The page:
Tribunal Permission when founding a new Covenant?

Does an older Covenant have to seek the permission of the Tribunal before some of its members found a new Covenant?

If not, how soon does the new Covenant have to announce its presence? At the next Tribunal gathering? How is this performed - simply circulate a mass letter with a Redcap? Or is a Tribunal gathering the appropriate time?

Besides not receiving Redcap visitors (no mail), what problem do you envision would occur to a non-officially recognized Covenant? I assume that they still have protections as Hermetic mages, but can seek no justice from the Tribunal until they are recognized.

You responses are appreciated.

I believe it varies. This is how it works I think but I could be wrong.

Greater alps needs permission from all the other covenants. Rhine tribunal needs no vetoes from any current covenant, but political pressure to not be the only current covenant to refuse. The other tribunals I think need only a majority at tribunal. A key point is that potential covenants in border areas of tribunals can offer their services to multiple tribunals, and whichever way they choose to go then the boundary of the tribunal shifts. Except for Novgorod has fixed boundaries against this happening but has been overriden at the Grand Tribunal.

So a covenant in what is now nearby Marseille could set up a covenant there and if refused permission by Provencal could offer themselves to either Normandy or Rome, as long as there were no covenants nearer to the other tribunals than them. As their decision means a potential shift of the tribunal boundaries and thus the vis rights they might get bribes to help them make up their minds.

The same situation exists in some of the previous articles on the isle of man. Currently neutral and divided up between stonehenge, hibernia and loch legean. The first covenant to be founded there decides which it joins, and gets sole vis rights to that tribunal.

The same cannot happen though in novgorod or greater alps. If you build a covenant there in an attempt to switch tribunals if you are refused entry, then you are out of luck because those tribunals borders were more fixed.

I always had a problem with Chapter Houses of covenants. It just doesn't make much sense to allow a Chapter House, it's just another covenant with alleigiance to an existing covenant so any other covenant would be better off recognizing it as a covenant rather than a chapter house. And on the other side, how do you differentiate between a chapter house and a magus deciding to live a while in the city or the wilderness? But I digress.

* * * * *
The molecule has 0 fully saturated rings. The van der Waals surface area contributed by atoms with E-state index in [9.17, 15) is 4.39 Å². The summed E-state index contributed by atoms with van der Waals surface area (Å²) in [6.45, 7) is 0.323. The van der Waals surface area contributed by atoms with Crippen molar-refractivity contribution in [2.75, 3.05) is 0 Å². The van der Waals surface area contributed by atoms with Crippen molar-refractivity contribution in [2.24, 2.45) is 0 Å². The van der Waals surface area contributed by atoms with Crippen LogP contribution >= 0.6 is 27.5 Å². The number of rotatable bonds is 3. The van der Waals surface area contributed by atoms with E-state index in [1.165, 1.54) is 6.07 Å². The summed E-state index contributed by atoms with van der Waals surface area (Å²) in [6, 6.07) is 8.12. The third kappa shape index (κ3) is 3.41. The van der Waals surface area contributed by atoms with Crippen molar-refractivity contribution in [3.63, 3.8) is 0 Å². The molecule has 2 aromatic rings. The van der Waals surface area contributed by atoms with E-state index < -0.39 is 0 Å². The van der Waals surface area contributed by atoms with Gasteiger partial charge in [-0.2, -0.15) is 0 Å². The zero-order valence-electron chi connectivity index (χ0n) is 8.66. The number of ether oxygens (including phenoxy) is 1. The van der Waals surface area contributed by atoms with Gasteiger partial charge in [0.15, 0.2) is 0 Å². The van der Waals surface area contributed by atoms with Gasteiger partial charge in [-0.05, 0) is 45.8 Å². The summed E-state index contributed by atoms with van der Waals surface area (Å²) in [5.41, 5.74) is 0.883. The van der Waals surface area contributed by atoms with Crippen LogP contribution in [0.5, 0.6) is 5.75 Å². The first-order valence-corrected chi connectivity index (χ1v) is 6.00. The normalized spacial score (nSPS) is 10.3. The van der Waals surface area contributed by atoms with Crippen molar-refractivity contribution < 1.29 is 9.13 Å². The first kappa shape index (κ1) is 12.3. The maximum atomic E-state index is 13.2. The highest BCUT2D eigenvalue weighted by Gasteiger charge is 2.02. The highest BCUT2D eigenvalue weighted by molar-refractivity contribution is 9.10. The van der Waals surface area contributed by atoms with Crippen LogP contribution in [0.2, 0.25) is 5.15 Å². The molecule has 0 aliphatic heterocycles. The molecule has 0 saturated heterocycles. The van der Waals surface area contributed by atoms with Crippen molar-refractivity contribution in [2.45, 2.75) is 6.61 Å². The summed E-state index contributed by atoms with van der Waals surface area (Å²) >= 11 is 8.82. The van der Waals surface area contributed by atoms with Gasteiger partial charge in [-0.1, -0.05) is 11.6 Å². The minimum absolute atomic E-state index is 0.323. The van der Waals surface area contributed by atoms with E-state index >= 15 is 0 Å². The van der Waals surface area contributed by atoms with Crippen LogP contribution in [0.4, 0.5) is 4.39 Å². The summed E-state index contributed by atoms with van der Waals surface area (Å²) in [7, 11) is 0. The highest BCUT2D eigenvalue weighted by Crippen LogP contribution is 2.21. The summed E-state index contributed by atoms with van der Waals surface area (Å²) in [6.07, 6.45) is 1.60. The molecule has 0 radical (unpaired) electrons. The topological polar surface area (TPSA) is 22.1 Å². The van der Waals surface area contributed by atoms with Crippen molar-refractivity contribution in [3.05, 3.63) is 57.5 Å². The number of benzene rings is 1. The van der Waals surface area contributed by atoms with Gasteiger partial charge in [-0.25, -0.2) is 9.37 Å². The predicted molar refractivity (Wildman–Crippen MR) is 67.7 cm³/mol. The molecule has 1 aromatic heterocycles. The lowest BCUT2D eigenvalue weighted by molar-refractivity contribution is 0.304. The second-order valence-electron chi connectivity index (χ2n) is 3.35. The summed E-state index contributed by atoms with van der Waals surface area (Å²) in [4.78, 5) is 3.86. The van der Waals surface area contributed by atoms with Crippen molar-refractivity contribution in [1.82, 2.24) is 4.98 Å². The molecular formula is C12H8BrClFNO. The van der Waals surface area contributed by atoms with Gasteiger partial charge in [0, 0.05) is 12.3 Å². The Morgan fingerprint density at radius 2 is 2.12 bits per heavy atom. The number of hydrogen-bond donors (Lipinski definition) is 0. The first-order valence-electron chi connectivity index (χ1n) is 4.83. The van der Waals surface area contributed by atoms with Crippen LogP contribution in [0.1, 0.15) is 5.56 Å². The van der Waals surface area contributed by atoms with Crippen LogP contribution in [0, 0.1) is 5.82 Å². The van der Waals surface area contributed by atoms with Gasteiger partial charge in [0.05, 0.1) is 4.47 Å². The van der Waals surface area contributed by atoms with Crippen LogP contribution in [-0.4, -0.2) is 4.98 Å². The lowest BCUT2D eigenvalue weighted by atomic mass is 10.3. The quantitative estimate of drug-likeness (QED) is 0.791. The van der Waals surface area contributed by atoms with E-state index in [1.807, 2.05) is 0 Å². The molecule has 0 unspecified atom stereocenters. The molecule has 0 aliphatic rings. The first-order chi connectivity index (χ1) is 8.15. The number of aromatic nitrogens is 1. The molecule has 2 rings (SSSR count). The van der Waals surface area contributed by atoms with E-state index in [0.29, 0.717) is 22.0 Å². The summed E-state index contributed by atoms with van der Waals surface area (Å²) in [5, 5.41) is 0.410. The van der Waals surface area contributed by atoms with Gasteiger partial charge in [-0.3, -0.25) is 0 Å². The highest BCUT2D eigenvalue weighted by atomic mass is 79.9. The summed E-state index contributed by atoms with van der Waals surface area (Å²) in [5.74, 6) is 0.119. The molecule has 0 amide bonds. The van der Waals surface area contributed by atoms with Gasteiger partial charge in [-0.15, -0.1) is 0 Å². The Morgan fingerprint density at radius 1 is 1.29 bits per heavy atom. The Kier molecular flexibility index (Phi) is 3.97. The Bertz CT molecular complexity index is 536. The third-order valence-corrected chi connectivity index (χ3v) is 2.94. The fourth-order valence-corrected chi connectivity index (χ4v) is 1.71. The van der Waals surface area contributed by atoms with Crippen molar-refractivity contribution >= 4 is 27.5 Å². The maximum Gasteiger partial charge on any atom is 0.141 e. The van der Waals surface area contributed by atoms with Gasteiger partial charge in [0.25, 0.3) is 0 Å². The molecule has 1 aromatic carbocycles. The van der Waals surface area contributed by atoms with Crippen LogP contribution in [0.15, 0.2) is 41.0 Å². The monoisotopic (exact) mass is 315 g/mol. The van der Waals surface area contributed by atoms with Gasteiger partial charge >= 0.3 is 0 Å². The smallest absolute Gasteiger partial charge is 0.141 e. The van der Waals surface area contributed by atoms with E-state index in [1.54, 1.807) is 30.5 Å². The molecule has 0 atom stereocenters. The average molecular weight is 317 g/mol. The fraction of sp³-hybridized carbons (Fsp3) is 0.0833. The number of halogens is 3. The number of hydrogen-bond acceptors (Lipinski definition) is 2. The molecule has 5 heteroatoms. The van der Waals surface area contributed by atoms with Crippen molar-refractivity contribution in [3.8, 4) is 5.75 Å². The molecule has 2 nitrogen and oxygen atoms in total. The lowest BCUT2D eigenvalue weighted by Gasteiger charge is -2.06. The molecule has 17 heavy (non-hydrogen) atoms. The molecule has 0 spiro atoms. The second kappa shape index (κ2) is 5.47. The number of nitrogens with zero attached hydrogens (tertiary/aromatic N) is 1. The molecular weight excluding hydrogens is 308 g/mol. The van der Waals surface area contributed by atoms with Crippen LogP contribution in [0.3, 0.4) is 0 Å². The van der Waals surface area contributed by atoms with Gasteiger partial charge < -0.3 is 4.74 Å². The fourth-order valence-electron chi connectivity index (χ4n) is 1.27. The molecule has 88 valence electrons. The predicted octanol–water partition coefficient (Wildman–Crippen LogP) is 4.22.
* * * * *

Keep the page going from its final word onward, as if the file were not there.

The answer is obviously dependant on the tribunal, and your saga. In tribunals that regulate the formation of covenants, and I think most do, it is certainly required to gain Tribunal permission to found a covenant. I believe the Rhine tribunal book detailed requirements that are probably a good candidate for being default - you have to convince enough existing covenants to support your desire [and none to veto it, oops].

I think a reasonable peripheral rule would be to disallow more than one magus to reside together except within an established covenant or for a limited time (I think a Season will do), or to make a covenant between them except to a recognized covenant.

You can't forbid lone magi, as that will alienate the eremites (lone hermits) which are highly respected. So lone magi must be allowed to roam the tribunal, or at least set up camp somewhere.

You'd want to forbid people just setting up camp somewhere, as you want to control the covenants and their chapter houses, so you forbid two or more magi. But you need to send excursions and whatnot, and don't want to forbid visitors and so on, so you give a period that's enough for an expedition or visitation - a Season - but not enough to become a long-term thing - a single lab season of work isn't desirable enough to create an incentive to flaunt anti-covenant laws.

The decision to recognize a new covenant would be made in Tribunal, following the local peripheral code and customs. Being accepted will probably require a long period of solisitation, visiting other covenants and bargaining with them, and so on. The Tribunal meeting will be a regular one, unless you REALLY bribed some powerful covenants.

Unrecognized covenants will be violating the peripheral code, though not the Oath, so may face punishments in raw vis and service to the tribunal. The Redcaps are under no obligation to serve them, although they may choose to do so. Since they cannot strike a covenant between them, they cannot share communal resources such as a library or raw vis - so if one magus steals the common coffers he isn't guilty of any Hermetic crime (though you may still declare Wizard's War or Certamen on the matter). They could not register raw vis sources in the tribunal's records, so have no claim to such sources unless they are somehow within someone's sanctum or something like that - harvesting the raw vis from the source will not be considered depriving the covenant or its magi from magic, since the source and the unharvested raw vis isn't theirs, it's just out there for anyone to grab. They may not be able to attend Tribunal, as foreign magi may be denied this right (claiming they can attend their own home Tribunal). Even if they can't attend tribunal, they can appear before it and make claims and accusations, and defend themselves - they cannot, however, vote.